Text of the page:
If you are trying to master all the data sources that are available to monitor plant assets and strengthen your maintenance and reliability programs, you’re not alone.
Try to guess the source of this quote: “The amount of data available to make your decision is growing significantly, and human capabilities are not growing significantly. The importance of assisting the human decision-maker with decision aid is important in any field, and especially in a field that you can argue is a big data field.”
The answer is Sig Mejdal, Director of Decision Sciences for the Houston Astros, who was hired in late 2011 with GM Jeff Luhnow to integrate predictive analytics into the Astros’ baseball operations, and help turn around a team that had gone 56-106 only six years after appearing in the World Series.
Mejdal and Luhnow acted fast, bringing on a medical risk manager and analyst, a mathematical modeler, and a senior technical architect to identify the KPIs that would drive better player and trade evaluations. This effort resulted in a private, built-from-scratch online database they called “Ground Control” that delivers instant access to a wide variety of player statistics and video, as well as enabling communications with other front offices around baseball.
Their work produced tangible results quickly: in 2013, the Astros farm system was ranked in the top tier of ESPN’s baseball farm system rankings after being near the bottom the previous year, and in 2014 they led the rankings list. One specific success story was helping then-struggling pitcher Collin McHugh improve by introducing more curve balls into his pitch routine, after observing that his curveballs rotated 33% more than that of the average pitcher, helping them move more in flight.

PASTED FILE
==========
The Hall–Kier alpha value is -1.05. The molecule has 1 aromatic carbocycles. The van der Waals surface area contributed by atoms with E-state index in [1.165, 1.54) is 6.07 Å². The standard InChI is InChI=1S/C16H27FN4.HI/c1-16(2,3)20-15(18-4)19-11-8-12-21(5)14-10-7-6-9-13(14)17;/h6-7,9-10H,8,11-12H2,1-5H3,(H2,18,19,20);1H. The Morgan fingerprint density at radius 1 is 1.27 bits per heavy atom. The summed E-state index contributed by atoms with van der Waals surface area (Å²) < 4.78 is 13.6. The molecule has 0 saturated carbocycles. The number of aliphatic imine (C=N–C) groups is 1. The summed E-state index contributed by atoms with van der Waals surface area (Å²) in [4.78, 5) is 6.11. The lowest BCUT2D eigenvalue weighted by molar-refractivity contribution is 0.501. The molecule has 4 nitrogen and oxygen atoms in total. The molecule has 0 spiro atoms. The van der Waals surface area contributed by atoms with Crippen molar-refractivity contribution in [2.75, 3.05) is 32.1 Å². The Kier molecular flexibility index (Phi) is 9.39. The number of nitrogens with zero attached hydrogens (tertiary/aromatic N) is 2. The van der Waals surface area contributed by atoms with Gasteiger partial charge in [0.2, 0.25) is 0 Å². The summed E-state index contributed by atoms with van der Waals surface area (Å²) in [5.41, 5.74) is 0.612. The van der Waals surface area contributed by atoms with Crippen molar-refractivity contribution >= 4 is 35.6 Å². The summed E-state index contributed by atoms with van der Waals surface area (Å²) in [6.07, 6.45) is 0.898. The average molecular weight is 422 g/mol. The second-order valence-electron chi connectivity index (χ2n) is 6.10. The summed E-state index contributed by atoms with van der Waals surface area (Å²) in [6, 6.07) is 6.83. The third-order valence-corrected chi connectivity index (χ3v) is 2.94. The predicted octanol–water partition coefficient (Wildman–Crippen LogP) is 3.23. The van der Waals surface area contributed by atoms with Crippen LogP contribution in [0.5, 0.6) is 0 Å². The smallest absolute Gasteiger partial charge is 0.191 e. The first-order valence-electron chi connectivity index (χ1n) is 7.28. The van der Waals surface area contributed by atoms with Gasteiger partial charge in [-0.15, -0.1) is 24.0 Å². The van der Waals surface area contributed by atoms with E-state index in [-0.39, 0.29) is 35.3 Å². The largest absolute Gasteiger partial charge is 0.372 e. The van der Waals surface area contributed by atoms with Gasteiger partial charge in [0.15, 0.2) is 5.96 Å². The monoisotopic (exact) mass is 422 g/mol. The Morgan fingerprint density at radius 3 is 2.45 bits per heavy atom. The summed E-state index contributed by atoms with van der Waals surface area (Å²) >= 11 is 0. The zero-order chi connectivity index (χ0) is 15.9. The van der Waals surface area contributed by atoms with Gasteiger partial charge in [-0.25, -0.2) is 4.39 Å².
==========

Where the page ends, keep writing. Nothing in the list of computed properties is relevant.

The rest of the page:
“We identified him as someone whose surface statistics might not indicate his true value,” says David Stearns, the team’s 29-year-old assistant general manager.
However, the Astros also learned firsthand about the risks of pulling big data together in a centralized location: “Ground Control” was breached in 2014, and documents stolen from the database were made public, including confidential conversations the Astros had with other clubs.
In a press conference held to address the breach, Luhnow said, “We’ve moved on from the age of pencil and paper to a computer age where information needs to be accessed quickly and logically and a lot of it is in digital form. We had security in place, and when you’re talking about criminals we just never know if we have enough. I think we were prepared as we could have been.”
The experience of the Astros captures both the high promise and the risk associated with big data. I hope this month’s cover story on cloud-based maintenance and reliability also sheds some light on similar factors to consider when evaluating the benefits that these technologies may offer your programs and practices.